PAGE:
During President Trump’s first 100 days, the national conversation turned on big ideas: whether it was right to bar refugees, whether Obamacare was worth keeping, and more. Over the next several weeks, City Limits will explore less recognized ways in which the Trump administration and its supporters might affect life in New York.
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Before the U.S. Atomic Energy Commission started buying thorium byproduct from the Wolff-Alport Chemical Co. in Queens to make nuclear bombs, the chemical company thought it was worthless and dumped the radioactive sludge into the sewer or buried it under its triangular property on the border between Bushwick and Ridgewood. Now the site hosts Los Primos Auto Repair. And the Jarabacoa Deli.
The unassuming single-story row of businesses at the end of Irving Avenuehas been dubbed “The Most Radioactive Place in New York,” by The New Yorker — and if the Trump administration’s proposed cut to the federal Superfund program goes through, it may not lose that nickname for quite a while.
Wolff-Alport is one of three federally designated Superfund sites in New York City, but unlike the other two that garner more attention — Gowanus and Newtown Creek — the U.S. Environmental Protection Agency (EPA) has yet to find a responsible party who can pay for this cleanup. If no responsible party is found, Wolff-Alport will be designated a so-called “orphan site,” and the EPA will need to dip into its Superfund trust to pay for the cleanup. But that Superfund trust — which a former EPA official told City Limits is already too small to do a growing amount of cleanup work nationwide — is on Trump’s chopping block. Trump’s 2018 budget blueprint proposes cutting the Superfund trust by 30 percent, or $330 million.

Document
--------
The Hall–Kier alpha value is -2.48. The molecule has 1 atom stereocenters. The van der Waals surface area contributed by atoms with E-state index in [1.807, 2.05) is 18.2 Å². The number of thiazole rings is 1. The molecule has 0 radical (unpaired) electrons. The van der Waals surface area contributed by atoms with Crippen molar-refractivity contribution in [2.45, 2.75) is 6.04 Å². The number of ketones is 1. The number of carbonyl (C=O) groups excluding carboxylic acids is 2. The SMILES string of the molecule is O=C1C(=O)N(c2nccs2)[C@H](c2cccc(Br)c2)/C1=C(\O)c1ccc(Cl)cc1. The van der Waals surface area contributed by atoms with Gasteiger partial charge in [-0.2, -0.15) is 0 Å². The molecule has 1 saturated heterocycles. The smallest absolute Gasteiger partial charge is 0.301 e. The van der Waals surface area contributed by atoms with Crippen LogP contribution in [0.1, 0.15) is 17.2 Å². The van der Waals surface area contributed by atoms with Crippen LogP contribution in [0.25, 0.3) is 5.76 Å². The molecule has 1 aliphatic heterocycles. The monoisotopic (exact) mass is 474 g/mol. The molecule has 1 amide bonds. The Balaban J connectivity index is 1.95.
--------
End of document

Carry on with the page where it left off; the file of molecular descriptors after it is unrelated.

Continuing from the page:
Judith Enck, who served for seven years as director of the EPA’s Region 2 until earlier this year, says if these cuts go through, work at Gowanus and Newtown Creek may slow down, but an orphan like Wolff-Alport may get neglected for years.
“I’m concerned about this,” says Enck. “It’s in a very heavily populated urban area that is not your classic Superfund site that’s an isolated farm field with a chain link fence around it that no one goes near.”
The danger is real. Wolff-Alport’s preliminary contamination score, which determined it was eligible for Superfund status, was the same as Gowanus and Newtown Creek. At one point, Enck says a health report determined that people shouldn’t walk along the sidewalk near the building — and that nobody should lie on their back near the site. But the City of New York refused to close the sidewalk and the auto body workers simply couldn’t do their job without lying on their backs under cars.
“I was astonished at what I found and appalled that so much time went by that any regulatory agency did anything about it,” Enck says.
In 2012, two years before Wolff-Alport was even designated a Superfund site, the EPA installed a shield to significantly minimize the potential exposure to radiation for the auto shop workers and people passing by on the sidewalk. But that was just the beginning. The contaminated site will likely need a massive cleanup that will cost in the hundreds of millions of dollars.
“It’s important that this cleanup get started and not languish for years and I’m really nervous that if the Trump administration goes through with these cuts, Wolff-Alport will indeed languish longer than it already has.”
Radioactive history in Ridgewood
On a recent afternoon, 99 years after a chemical engineer named Harry Wolff started producing rare-earth metals on the corner of Irving Avenue and Cooper Street, P.S. /I.S. 384 Frances E. Carter let out. The school is located two long blocks away from the former chemical plant, just across the Queens line in Bushwick, Brooklyn. Some kids stop in the Jarabacoa Deli, located next to Los Primos Auto Repair, to buy sodas.
The area hasn’t shed its industrial past. Mechanics work on a dozen or so cars inside and outside the auto body shop. The owner of Los Primos, Alberto Rodriguez, kneels by a broke-down Chevy van on the sidewalk in front of his shop. In the past, Rodriguez has complained that the work at the site disrupted his business. When asked this week what he’d like to see done at the site now, he shakes his head.
“They’re supposed to clean it up,” Rodriguez says. “They put in the metal here, but nothing official. The contamination stayed there.”